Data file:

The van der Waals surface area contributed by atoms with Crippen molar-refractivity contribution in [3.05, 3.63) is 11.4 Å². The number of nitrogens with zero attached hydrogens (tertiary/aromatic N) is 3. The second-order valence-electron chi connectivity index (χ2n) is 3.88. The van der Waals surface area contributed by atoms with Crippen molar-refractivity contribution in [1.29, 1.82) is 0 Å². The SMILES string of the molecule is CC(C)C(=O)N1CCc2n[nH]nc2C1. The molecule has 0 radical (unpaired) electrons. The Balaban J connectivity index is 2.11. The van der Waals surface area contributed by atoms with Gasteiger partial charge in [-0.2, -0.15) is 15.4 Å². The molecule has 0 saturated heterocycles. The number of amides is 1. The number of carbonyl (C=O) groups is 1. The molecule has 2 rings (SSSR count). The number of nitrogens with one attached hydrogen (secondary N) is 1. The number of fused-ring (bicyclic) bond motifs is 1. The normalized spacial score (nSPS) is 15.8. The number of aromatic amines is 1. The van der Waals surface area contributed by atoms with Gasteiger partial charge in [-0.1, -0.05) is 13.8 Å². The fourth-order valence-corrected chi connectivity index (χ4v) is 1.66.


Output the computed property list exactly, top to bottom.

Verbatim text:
The van der Waals surface area contributed by atoms with Crippen molar-refractivity contribution in [3.05, 3.63) is 11.4 Å². The number of nitrogens with zero attached hydrogens (tertiary/aromatic N) is 3. The second-order valence-electron chi connectivity index (χ2n) is 3.88. The van der Waals surface area contributed by atoms with Crippen molar-refractivity contribution in [1.29, 1.82) is 0 Å². The SMILES string of the molecule is CC(C)C(=O)N1CCc2n[nH]nc2C1. The molecule has 0 radical (unpaired) electrons. The Balaban J connectivity index is 2.11. The van der Waals surface area contributed by atoms with Gasteiger partial charge in [-0.2, -0.15) is 15.4 Å². The molecule has 0 saturated heterocycles. The number of amides is 1. The number of carbonyl (C=O) groups is 1. The molecule has 2 rings (SSSR count). The number of nitrogens with one attached hydrogen (secondary N) is 1. The number of fused-ring (bicyclic) bond motifs is 1. The normalized spacial score (nSPS) is 15.8. The number of aromatic amines is 1. The van der Waals surface area contributed by atoms with Gasteiger partial charge in [-0.1, -0.05) is 13.8 Å². The fourth-order valence-corrected chi connectivity index (χ4v) is 1.66.